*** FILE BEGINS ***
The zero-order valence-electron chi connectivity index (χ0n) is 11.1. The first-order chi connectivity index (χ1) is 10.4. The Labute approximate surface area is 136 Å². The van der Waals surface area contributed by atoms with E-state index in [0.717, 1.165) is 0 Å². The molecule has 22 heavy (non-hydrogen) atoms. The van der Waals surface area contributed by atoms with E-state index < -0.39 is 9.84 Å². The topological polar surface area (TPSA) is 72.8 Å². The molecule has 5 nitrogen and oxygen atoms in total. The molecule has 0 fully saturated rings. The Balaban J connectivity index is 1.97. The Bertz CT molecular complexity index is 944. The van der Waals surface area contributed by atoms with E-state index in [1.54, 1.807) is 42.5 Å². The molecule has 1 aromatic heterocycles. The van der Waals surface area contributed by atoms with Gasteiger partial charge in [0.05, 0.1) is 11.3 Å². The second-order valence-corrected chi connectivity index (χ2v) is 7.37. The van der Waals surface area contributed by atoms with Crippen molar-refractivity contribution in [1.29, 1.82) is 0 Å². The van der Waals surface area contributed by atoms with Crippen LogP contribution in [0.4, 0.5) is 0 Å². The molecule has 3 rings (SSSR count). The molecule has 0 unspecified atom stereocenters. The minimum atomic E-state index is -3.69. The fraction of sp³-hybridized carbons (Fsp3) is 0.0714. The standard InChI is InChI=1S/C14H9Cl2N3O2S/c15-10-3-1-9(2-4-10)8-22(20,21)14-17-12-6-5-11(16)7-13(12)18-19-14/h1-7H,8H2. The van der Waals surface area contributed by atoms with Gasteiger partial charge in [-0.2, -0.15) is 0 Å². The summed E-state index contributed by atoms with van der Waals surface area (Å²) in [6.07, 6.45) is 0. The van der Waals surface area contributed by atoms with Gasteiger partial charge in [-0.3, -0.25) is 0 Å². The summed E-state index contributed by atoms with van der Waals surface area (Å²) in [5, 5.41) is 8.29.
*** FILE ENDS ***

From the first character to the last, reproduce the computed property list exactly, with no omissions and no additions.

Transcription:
The zero-order valence-electron chi connectivity index (χ0n) is 11.1. The first-order chi connectivity index (χ1) is 10.4. The Labute approximate surface area is 136 Å². The van der Waals surface area contributed by atoms with E-state index in [0.717, 1.165) is 0 Å². The molecule has 22 heavy (non-hydrogen) atoms. The van der Waals surface area contributed by atoms with E-state index < -0.39 is 9.84 Å². The topological polar surface area (TPSA) is 72.8 Å². The molecule has 5 nitrogen and oxygen atoms in total. The molecule has 0 fully saturated rings. The Balaban J connectivity index is 1.97. The Bertz CT molecular complexity index is 944. The van der Waals surface area contributed by atoms with E-state index in [1.54, 1.807) is 42.5 Å². The molecule has 1 aromatic heterocycles. The van der Waals surface area contributed by atoms with Gasteiger partial charge in [0.05, 0.1) is 11.3 Å². The second-order valence-corrected chi connectivity index (χ2v) is 7.37. The van der Waals surface area contributed by atoms with Crippen molar-refractivity contribution in [1.29, 1.82) is 0 Å². The van der Waals surface area contributed by atoms with Crippen LogP contribution in [0.4, 0.5) is 0 Å². The molecule has 3 rings (SSSR count). The molecule has 0 unspecified atom stereocenters. The minimum atomic E-state index is -3.69. The fraction of sp³-hybridized carbons (Fsp3) is 0.0714. The standard InChI is InChI=1S/C14H9Cl2N3O2S/c15-10-3-1-9(2-4-10)8-22(20,21)14-17-12-6-5-11(16)7-13(12)18-19-14/h1-7H,8H2. The van der Waals surface area contributed by atoms with Gasteiger partial charge in [-0.2, -0.15) is 0 Å². The summed E-state index contributed by atoms with van der Waals surface area (Å²) in [6.07, 6.45) is 0. The van der Waals surface area contributed by atoms with Gasteiger partial charge in [-0.3, -0.25) is 0 Å². The summed E-state index contributed by atoms with van der Waals surface area (Å²) in [5, 5.41) is 8.29.